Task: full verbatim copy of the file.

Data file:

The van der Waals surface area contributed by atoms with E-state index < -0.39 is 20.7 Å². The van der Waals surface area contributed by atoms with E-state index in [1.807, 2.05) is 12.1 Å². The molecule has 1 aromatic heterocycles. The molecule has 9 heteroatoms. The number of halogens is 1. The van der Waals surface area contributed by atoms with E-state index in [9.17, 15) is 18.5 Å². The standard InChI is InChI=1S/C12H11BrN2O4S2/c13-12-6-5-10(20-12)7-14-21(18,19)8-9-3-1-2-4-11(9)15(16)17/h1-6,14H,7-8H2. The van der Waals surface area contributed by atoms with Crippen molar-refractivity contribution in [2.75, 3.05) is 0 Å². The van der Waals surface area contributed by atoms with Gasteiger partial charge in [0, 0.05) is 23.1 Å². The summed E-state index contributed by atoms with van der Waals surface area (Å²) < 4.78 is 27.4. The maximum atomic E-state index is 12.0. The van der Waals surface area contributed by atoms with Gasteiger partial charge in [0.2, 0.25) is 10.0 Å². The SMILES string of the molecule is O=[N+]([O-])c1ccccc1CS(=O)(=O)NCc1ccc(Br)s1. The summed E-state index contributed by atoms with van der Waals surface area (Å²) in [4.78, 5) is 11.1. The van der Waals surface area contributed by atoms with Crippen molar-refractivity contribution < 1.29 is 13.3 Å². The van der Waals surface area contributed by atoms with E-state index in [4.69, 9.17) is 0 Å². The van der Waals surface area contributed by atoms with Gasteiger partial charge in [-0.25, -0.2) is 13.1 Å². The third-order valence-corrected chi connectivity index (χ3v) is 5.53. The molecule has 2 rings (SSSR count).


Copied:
The van der Waals surface area contributed by atoms with E-state index < -0.39 is 20.7 Å². The van der Waals surface area contributed by atoms with E-state index in [1.807, 2.05) is 12.1 Å². The molecule has 1 aromatic heterocycles. The molecule has 9 heteroatoms. The number of halogens is 1. The van der Waals surface area contributed by atoms with E-state index in [9.17, 15) is 18.5 Å². The standard InChI is InChI=1S/C12H11BrN2O4S2/c13-12-6-5-10(20-12)7-14-21(18,19)8-9-3-1-2-4-11(9)15(16)17/h1-6,14H,7-8H2. The van der Waals surface area contributed by atoms with Crippen molar-refractivity contribution in [2.75, 3.05) is 0 Å². The van der Waals surface area contributed by atoms with Gasteiger partial charge in [0, 0.05) is 23.1 Å². The summed E-state index contributed by atoms with van der Waals surface area (Å²) < 4.78 is 27.4. The maximum atomic E-state index is 12.0. The van der Waals surface area contributed by atoms with Gasteiger partial charge in [0.2, 0.25) is 10.0 Å². The SMILES string of the molecule is O=[N+]([O-])c1ccccc1CS(=O)(=O)NCc1ccc(Br)s1. The summed E-state index contributed by atoms with van der Waals surface area (Å²) in [4.78, 5) is 11.1. The van der Waals surface area contributed by atoms with Crippen molar-refractivity contribution < 1.29 is 13.3 Å². The van der Waals surface area contributed by atoms with E-state index in [4.69, 9.17) is 0 Å². The van der Waals surface area contributed by atoms with Gasteiger partial charge in [-0.25, -0.2) is 13.1 Å². The third-order valence-corrected chi connectivity index (χ3v) is 5.53. The molecule has 2 rings (SSSR count).